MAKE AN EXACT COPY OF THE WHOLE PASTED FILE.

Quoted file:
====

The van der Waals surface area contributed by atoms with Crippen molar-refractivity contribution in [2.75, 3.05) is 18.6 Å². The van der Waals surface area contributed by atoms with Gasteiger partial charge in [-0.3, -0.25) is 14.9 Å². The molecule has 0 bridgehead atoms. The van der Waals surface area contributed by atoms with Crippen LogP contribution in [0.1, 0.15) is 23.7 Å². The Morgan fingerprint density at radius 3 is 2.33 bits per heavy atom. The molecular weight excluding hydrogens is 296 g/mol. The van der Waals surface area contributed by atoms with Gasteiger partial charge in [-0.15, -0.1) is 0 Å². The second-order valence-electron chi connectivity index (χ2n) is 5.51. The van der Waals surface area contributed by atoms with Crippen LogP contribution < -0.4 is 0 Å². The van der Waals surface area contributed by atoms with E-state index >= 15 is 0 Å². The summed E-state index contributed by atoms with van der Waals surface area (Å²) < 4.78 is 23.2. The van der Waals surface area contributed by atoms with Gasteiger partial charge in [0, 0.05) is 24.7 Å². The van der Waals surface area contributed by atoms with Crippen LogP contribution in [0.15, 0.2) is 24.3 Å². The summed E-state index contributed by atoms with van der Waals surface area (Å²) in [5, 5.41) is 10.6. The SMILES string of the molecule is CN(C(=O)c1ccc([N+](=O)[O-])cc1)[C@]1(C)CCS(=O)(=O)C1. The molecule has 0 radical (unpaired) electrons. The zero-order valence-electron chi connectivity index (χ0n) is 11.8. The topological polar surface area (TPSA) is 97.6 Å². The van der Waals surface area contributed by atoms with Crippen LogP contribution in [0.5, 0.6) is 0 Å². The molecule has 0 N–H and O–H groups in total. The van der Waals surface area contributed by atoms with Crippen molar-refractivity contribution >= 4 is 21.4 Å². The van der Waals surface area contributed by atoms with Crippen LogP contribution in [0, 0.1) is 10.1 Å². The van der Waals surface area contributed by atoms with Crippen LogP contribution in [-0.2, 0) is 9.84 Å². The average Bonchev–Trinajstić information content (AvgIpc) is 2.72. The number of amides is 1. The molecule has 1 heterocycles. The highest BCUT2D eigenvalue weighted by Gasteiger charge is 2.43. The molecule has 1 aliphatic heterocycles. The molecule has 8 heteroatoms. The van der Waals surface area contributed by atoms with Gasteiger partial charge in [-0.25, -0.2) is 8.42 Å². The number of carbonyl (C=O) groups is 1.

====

The van der Waals surface area contributed by atoms with Crippen molar-refractivity contribution in [2.75, 3.05) is 18.6 Å². The van der Waals surface area contributed by atoms with Gasteiger partial charge in [-0.3, -0.25) is 14.9 Å². The molecule has 0 bridgehead atoms. The van der Waals surface area contributed by atoms with Crippen LogP contribution in [0.1, 0.15) is 23.7 Å². The Morgan fingerprint density at radius 3 is 2.33 bits per heavy atom. The molecular weight excluding hydrogens is 296 g/mol. The van der Waals surface area contributed by atoms with Gasteiger partial charge in [-0.15, -0.1) is 0 Å². The second-order valence-electron chi connectivity index (χ2n) is 5.51. The van der Waals surface area contributed by atoms with Crippen LogP contribution < -0.4 is 0 Å². The van der Waals surface area contributed by atoms with E-state index >= 15 is 0 Å². The summed E-state index contributed by atoms with van der Waals surface area (Å²) < 4.78 is 23.2. The van der Waals surface area contributed by atoms with Gasteiger partial charge in [0, 0.05) is 24.7 Å². The van der Waals surface area contributed by atoms with Crippen LogP contribution in [0.15, 0.2) is 24.3 Å². The summed E-state index contributed by atoms with van der Waals surface area (Å²) in [5, 5.41) is 10.6. The SMILES string of the molecule is CN(C(=O)c1ccc([N+](=O)[O-])cc1)[C@]1(C)CCS(=O)(=O)C1. The molecule has 0 radical (unpaired) electrons. The zero-order valence-electron chi connectivity index (χ0n) is 11.8. The topological polar surface area (TPSA) is 97.6 Å². The van der Waals surface area contributed by atoms with Crippen LogP contribution in [0.5, 0.6) is 0 Å². The molecule has 0 N–H and O–H groups in total. The van der Waals surface area contributed by atoms with Crippen molar-refractivity contribution >= 4 is 21.4 Å². The van der Waals surface area contributed by atoms with Crippen LogP contribution in [0, 0.1) is 10.1 Å². The van der Waals surface area contributed by atoms with Crippen LogP contribution in [-0.2, 0) is 9.84 Å². The average Bonchev–Trinajstić information content (AvgIpc) is 2.72. The number of amides is 1. The molecule has 1 heterocycles. The highest BCUT2D eigenvalue weighted by Gasteiger charge is 2.43. The molecule has 1 aliphatic heterocycles. The molecule has 8 heteroatoms. The van der Waals surface area contributed by atoms with Gasteiger partial charge in [-0.25, -0.2) is 8.42 Å². The number of carbonyl (C=O) groups is 1.